Journal Article

Procedural Fairness in Lotteries Assigning Initial Roles in a Dynamic Setting

Experimental Economics, 19(4): 819-841

We extend the study of procedural fairness in three new directions.

Firstly, we focus on lotteries determining the initial roles in a two-person game. One

of the roles carries a potential advantage over the other. All the experimental

literature has thus far focused on lotteries determining the final payoffs of a game.

Secondly, we modify procedural fairness in a dynamic—i.e. over several repetitions

of a game—as well as in a static—i.e. within a single game-sense. Thirdly, we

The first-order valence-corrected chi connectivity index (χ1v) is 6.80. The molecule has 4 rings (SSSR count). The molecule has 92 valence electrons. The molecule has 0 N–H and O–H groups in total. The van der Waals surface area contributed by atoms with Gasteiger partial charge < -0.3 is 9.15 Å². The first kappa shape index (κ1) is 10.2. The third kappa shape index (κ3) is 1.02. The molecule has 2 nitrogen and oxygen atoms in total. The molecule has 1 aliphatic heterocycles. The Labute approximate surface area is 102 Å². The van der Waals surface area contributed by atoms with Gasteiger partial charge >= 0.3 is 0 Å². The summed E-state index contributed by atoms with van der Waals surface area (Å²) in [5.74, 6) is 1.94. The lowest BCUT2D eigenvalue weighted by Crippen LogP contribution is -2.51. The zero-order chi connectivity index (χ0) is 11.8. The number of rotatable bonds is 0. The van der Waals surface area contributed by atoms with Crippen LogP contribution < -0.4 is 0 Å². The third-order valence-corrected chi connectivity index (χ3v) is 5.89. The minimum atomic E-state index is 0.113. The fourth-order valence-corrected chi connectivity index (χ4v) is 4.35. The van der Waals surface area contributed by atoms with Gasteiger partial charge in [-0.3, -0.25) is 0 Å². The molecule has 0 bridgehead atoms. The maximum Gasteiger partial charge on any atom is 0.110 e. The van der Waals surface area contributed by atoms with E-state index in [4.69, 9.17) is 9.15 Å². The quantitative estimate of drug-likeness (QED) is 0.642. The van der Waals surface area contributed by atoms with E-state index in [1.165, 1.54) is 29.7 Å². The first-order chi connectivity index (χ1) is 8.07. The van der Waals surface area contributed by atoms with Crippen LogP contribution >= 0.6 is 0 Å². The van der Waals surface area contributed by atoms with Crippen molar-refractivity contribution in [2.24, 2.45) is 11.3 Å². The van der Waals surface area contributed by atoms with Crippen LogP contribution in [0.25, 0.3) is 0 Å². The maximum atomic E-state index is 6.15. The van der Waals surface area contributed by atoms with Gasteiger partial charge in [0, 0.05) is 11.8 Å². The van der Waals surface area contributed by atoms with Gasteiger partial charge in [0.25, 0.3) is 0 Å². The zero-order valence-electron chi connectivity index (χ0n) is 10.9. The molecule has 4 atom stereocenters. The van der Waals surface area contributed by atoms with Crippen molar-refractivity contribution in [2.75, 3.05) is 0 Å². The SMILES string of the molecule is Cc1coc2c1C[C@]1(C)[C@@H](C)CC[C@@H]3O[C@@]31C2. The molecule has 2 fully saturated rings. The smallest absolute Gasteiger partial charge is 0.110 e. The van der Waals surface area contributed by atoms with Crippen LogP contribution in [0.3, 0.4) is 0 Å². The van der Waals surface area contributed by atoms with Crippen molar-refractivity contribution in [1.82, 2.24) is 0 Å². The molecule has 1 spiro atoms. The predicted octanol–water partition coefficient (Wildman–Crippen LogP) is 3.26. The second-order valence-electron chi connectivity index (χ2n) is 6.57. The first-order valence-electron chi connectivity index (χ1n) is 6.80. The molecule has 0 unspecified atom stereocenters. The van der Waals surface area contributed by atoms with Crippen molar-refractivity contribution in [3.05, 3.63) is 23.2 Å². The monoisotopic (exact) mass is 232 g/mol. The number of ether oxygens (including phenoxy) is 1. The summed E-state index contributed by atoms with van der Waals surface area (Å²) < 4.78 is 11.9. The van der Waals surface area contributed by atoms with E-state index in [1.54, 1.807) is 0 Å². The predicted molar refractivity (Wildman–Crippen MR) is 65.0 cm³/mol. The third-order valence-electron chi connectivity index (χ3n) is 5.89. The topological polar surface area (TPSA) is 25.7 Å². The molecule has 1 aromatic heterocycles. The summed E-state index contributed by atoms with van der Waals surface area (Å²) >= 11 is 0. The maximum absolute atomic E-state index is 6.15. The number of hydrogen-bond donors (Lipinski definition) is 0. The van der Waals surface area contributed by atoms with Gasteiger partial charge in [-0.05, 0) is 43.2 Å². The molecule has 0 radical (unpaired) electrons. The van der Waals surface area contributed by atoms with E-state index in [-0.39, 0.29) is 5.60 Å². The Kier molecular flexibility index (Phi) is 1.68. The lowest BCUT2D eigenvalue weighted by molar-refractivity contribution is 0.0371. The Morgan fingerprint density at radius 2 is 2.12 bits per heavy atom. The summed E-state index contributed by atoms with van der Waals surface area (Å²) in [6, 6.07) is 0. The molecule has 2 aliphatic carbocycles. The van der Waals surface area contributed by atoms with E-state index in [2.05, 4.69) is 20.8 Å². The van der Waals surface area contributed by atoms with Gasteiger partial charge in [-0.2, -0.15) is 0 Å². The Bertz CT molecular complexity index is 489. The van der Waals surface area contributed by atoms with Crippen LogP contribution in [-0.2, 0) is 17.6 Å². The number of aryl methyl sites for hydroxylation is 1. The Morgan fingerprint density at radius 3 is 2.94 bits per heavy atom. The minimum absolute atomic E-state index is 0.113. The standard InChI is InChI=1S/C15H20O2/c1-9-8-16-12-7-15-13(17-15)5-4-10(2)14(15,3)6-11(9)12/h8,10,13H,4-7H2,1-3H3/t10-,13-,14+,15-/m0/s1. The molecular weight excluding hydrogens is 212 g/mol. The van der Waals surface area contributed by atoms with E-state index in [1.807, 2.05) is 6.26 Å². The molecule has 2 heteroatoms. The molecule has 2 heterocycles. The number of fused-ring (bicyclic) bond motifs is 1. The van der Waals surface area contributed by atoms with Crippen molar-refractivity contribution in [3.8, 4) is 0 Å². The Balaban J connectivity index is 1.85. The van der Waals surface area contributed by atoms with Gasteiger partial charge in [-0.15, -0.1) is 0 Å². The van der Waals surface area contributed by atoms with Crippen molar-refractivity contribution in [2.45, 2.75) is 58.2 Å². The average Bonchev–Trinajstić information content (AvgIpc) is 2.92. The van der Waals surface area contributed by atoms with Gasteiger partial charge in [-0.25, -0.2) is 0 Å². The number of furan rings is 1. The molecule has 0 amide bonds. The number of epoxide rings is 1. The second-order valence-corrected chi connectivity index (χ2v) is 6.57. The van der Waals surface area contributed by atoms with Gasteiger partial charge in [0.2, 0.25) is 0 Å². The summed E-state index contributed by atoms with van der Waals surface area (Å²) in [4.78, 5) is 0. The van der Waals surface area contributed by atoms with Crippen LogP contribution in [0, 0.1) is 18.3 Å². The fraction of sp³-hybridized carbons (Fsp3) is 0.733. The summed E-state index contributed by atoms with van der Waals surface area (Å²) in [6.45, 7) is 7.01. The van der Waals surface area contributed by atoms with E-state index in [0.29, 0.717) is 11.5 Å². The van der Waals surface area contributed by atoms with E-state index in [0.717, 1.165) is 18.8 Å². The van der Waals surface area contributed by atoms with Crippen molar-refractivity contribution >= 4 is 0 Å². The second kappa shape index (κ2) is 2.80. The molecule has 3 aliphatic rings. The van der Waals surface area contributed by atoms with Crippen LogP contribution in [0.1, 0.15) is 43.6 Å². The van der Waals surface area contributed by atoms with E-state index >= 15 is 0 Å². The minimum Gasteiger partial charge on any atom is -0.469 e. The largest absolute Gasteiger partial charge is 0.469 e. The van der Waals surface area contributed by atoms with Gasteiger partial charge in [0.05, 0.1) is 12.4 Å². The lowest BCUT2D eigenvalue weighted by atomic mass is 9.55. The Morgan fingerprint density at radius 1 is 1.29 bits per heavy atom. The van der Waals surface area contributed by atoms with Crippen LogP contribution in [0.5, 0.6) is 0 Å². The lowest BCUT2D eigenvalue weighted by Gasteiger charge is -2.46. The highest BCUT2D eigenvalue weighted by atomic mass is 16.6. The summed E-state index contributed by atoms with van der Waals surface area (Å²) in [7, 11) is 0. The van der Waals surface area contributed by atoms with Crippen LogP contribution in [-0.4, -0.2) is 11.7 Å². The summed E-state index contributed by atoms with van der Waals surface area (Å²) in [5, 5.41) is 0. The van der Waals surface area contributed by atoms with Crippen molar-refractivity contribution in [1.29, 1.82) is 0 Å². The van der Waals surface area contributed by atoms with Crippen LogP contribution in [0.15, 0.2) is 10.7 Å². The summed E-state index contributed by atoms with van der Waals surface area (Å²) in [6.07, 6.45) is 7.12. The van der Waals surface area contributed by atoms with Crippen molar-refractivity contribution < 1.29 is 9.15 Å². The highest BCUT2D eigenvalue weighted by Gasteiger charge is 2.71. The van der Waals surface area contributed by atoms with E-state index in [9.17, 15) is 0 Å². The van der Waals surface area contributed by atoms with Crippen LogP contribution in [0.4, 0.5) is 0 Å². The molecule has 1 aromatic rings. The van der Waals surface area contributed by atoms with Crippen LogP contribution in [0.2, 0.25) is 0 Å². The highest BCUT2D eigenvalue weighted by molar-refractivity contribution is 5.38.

analyse whether assigning individuals a minimal chance of achieving an advantaged

position is enough to make them willing to accept substantially more inequality. We

find that procedural fairness matters under all of these accounts. Individuals clearly

respond to the degree of fairness in assigning initial roles, appraise contexts that are

dynamically fair more positively than contexts that are not, and are generally more

willing to accept unequal outcomes when they are granted a minimal opportunity to acquire the advantaged position. Unexpectedly, granting full equality of opportunity

does not lead to the highest efficiency.

Authors

Anirban Kar
Eugenio Proto

Info

Publication Date
JEL Classification
C78, C92, D63